American Fellow Chris Schumerth joined the PPI-NI staff in mid-August. Here, he reflects on his first month in Belfast and what brought him there:
My road to PeacePlayers has been a windy one, but I suppose it started in 2008 when I read an article by Chad Ford. As a former athlete who had dabbled in coaching and a student of political science and international relations, the program seemed a perfect merger of two interests. But because I had only recently committed to a job at that point, I did not apply for the program until 2010.
Before filling out the application, I–like many Americans at the time–had been captivated by the Invictus film and the book that inspired it, John Carlin’s Playing the Enemy. As I interviewed a couple of times with PPI’s South Africa office, I was sure this was exactly what and where I was supposed to be. Except…I wasn’t offered the position. I received the news with great disappointment and ultimately enrolled in graduate school.
Truthfully, I had all but given up on the idea when I received the e-mail requesting an interview with the Northern Ireland site in January of this year. Northern Ireland, of course, has its own versions of the Invictus story. During this second round of application and interview, uprooting my life had become increasingly complex, but when an offer was extended, I simply could not pass up such an opportunity to learn and hopefully contribute some of who I am to a place with its own unique history with both conflict and sport.
I was supposed to arrive for my term with Megan Lynch, but Visa problems postponed my arrival by a week. Now that I am here, a month settled into Belfast, I am relishing the cultural differences like a new currency, different driving norms, and constant use of the word “wee.” Not to mention the huge ego trip that results from–for the first time in a decade–teams from several sports (basketball, American football, baseball) trying to woo me onto their teams.
But I’m still thinking and living out this same question that drew me to the program in the first place: is there a possibility that sport might play a role in the healing of a society that has been ravaged by sectarian violence. That sport can be venue in which difference doesn’t exclude.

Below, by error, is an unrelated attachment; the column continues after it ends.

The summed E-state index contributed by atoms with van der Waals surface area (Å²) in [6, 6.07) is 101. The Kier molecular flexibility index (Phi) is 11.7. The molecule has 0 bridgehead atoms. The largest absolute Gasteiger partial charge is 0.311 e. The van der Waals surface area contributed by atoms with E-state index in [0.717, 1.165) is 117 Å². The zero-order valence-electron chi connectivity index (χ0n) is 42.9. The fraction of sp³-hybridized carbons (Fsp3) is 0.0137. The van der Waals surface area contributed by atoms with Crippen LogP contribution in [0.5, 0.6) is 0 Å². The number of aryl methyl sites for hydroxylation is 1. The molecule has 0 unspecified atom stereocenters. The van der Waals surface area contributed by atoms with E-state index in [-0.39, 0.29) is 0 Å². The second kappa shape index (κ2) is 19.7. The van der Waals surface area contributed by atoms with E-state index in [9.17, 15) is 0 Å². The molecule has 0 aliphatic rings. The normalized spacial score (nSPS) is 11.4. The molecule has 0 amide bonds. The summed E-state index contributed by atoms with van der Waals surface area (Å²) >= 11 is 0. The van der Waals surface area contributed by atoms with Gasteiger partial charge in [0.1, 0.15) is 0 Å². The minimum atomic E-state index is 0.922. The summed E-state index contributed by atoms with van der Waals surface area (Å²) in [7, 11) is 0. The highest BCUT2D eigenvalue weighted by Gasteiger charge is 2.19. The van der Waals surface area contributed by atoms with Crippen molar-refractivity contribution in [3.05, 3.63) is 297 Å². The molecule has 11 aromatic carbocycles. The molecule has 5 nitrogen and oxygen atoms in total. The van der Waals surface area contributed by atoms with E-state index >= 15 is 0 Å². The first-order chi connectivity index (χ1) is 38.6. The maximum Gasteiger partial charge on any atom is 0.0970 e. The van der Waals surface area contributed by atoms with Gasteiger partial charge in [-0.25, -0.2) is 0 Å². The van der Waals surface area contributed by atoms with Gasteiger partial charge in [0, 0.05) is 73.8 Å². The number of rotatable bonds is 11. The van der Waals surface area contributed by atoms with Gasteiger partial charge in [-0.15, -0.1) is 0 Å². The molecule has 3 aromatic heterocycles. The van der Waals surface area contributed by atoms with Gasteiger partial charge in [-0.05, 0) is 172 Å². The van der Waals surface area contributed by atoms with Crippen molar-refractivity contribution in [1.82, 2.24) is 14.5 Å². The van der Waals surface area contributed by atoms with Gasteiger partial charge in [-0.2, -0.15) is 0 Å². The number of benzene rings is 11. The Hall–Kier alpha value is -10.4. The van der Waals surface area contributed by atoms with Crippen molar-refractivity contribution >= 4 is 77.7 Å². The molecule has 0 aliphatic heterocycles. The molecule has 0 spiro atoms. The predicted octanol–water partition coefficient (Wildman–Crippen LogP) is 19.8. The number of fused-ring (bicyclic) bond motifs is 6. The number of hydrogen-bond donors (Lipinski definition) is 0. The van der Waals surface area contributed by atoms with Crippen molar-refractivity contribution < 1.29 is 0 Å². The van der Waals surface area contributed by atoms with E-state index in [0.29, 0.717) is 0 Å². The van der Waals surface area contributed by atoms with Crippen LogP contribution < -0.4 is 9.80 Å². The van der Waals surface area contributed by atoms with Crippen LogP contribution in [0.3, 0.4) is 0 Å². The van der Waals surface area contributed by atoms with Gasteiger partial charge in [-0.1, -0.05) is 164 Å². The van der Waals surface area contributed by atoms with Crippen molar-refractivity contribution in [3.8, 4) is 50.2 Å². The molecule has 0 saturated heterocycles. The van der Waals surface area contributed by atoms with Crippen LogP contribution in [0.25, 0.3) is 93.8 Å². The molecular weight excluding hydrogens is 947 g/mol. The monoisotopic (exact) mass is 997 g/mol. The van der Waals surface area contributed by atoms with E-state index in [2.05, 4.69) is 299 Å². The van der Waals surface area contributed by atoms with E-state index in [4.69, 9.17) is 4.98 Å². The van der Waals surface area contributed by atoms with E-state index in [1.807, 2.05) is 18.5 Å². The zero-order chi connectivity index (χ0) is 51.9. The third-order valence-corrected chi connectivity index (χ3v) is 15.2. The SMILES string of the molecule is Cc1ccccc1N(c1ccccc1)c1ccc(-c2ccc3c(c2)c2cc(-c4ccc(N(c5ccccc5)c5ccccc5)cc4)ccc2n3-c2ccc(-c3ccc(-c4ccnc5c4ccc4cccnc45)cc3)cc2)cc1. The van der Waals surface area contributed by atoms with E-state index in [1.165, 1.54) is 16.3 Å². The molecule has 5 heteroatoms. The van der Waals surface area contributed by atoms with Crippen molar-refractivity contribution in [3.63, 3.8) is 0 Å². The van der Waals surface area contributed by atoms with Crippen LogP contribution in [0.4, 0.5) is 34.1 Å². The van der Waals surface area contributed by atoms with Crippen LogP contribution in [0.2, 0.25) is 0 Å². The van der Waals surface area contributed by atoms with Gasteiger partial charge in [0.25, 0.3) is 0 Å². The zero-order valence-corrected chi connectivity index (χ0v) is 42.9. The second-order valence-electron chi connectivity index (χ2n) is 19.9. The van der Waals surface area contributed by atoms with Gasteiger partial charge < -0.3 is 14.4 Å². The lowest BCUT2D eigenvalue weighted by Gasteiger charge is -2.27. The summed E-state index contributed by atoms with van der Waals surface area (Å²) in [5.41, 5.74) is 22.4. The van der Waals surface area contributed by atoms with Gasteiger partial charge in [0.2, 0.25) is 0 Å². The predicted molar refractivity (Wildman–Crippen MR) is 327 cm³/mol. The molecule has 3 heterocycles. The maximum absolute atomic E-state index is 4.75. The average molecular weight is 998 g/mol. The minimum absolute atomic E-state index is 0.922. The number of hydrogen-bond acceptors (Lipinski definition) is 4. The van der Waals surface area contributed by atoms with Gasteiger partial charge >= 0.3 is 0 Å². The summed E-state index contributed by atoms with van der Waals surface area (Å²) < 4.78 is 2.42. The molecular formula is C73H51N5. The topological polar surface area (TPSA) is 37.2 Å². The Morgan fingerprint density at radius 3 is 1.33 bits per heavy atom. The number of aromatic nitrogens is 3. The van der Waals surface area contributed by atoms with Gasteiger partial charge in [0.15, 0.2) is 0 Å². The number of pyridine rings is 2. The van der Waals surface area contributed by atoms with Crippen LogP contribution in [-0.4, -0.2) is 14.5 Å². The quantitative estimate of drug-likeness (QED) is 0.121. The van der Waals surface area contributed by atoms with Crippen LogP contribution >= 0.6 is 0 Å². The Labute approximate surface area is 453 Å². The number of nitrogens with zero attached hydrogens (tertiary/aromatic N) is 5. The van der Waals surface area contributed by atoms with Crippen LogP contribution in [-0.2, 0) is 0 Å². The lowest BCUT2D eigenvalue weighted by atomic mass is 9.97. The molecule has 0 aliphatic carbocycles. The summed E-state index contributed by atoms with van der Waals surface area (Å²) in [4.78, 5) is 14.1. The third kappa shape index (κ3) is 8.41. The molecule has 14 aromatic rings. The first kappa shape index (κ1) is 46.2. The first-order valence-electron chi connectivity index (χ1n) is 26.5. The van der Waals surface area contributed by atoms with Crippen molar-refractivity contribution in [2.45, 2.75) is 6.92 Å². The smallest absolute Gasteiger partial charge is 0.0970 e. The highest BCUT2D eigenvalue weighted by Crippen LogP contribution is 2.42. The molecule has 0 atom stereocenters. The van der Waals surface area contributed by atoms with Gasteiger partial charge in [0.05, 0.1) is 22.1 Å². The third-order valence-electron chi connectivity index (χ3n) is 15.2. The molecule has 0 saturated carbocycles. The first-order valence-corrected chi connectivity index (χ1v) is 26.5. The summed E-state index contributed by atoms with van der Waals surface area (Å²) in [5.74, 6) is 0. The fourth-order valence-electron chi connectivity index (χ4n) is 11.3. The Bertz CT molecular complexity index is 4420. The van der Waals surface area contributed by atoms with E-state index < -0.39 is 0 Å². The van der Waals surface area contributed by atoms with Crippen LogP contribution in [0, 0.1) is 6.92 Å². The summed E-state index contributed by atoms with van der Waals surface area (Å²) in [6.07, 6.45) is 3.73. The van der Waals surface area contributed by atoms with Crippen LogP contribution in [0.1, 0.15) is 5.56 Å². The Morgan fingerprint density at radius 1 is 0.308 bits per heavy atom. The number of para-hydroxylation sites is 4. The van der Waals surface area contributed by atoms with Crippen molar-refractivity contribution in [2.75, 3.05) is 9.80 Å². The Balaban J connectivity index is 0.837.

I thought about those things, during my first week in Belfast, when I stumbled upon a Northern Ireland-Finland soccer ticket. So I attended and watched the locals earn a 3-3 draw at Windsor Park, a place that has reputably been a place and team for Protestants, but is increasingly becoming more open to Catholics and others, more of a united team for Northern Ireland.
I was also thinking about diversity within sport a few days later when I helped coach the basketball sessions at a Game of Three Halves (soccer, Gaelic football, and rugby) Camp, and a group of twenty or so young adults from Eastern Europe crashed our afternoon session. I’m still not sure exactly what happened, and I use the word “crashed” affectionately here, but these young men and women had almost no basketball skill, but they enthusiastically jumped right in and had a blast throwing basketballs at hoops as a part of their visit to Belfast. There is this universal appeal to sport and competition and our ability to channel that appeal is a great responsibility.
I was still thinking about the ability of sport to bring different people together for good last weekend on a personal trip to Dublin to watch my beloved Notre Dame Fighting Irish take on the Naval Academy in football as a part of the Emerald Isle Classic. The two teams have played each other with great respect every year since 1914. During the second half of the twentieth century, the largely one-sided rivalry continued as an appreciation of Navy’s financial assistance to Notre Dame during World War II. The fans at this year’s game seemed to be a mix of curious locals, tourists, and football fans.
I trust that there is much more to come in the way of work, sport, learning, and observation, and I relish this two-year opportunity to intentionally participate with PPI-NI.